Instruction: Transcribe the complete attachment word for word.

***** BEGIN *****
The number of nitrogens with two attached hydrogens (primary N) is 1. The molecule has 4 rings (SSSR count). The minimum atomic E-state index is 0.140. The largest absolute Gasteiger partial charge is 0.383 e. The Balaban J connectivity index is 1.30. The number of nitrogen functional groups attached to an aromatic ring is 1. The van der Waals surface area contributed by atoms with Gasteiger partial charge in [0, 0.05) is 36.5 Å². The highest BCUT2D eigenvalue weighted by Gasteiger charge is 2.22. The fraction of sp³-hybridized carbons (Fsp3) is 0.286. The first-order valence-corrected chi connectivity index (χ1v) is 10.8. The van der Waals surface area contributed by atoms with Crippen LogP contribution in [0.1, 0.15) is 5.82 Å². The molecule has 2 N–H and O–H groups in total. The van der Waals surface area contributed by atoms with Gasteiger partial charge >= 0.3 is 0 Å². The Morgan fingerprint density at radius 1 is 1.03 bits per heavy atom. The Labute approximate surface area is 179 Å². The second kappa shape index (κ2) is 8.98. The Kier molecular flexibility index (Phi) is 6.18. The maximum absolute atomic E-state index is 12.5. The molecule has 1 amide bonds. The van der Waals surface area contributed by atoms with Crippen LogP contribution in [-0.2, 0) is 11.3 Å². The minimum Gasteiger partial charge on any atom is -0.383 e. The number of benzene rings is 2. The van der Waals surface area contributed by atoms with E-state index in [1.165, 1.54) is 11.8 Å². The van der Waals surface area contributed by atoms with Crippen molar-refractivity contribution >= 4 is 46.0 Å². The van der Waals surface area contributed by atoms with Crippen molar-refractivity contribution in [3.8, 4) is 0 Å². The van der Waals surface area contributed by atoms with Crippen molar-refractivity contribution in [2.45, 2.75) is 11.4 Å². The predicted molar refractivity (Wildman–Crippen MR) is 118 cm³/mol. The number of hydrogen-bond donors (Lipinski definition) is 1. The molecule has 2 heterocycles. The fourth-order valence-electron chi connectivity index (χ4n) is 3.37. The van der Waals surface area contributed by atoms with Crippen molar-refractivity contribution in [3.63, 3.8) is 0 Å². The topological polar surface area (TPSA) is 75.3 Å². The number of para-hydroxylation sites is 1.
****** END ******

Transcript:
The number of nitrogens with two attached hydrogens (primary N) is 1. The molecule has 4 rings (SSSR count). The minimum atomic E-state index is 0.140. The largest absolute Gasteiger partial charge is 0.383 e. The Balaban J connectivity index is 1.30. The number of nitrogen functional groups attached to an aromatic ring is 1. The van der Waals surface area contributed by atoms with Gasteiger partial charge in [0, 0.05) is 36.5 Å². The highest BCUT2D eigenvalue weighted by Gasteiger charge is 2.22. The fraction of sp³-hybridized carbons (Fsp3) is 0.286. The first-order valence-corrected chi connectivity index (χ1v) is 10.8. The van der Waals surface area contributed by atoms with Crippen LogP contribution in [0.1, 0.15) is 5.82 Å². The molecule has 2 N–H and O–H groups in total. The van der Waals surface area contributed by atoms with Gasteiger partial charge >= 0.3 is 0 Å². The Morgan fingerprint density at radius 1 is 1.03 bits per heavy atom. The Labute approximate surface area is 179 Å². The second kappa shape index (κ2) is 8.98. The Kier molecular flexibility index (Phi) is 6.18. The maximum absolute atomic E-state index is 12.5. The molecule has 1 amide bonds. The van der Waals surface area contributed by atoms with Crippen LogP contribution in [-0.2, 0) is 11.3 Å². The minimum Gasteiger partial charge on any atom is -0.383 e. The number of benzene rings is 2. The van der Waals surface area contributed by atoms with E-state index in [1.165, 1.54) is 11.8 Å². The van der Waals surface area contributed by atoms with Crippen molar-refractivity contribution >= 4 is 46.0 Å². The van der Waals surface area contributed by atoms with Crippen molar-refractivity contribution in [3.8, 4) is 0 Å². The van der Waals surface area contributed by atoms with Crippen molar-refractivity contribution in [2.45, 2.75) is 11.4 Å². The predicted molar refractivity (Wildman–Crippen MR) is 118 cm³/mol. The number of hydrogen-bond donors (Lipinski definition) is 1. The molecule has 2 heterocycles. The fourth-order valence-electron chi connectivity index (χ4n) is 3.37. The van der Waals surface area contributed by atoms with Crippen molar-refractivity contribution in [3.63, 3.8) is 0 Å². The topological polar surface area (TPSA) is 75.3 Å². The number of para-hydroxylation sites is 1.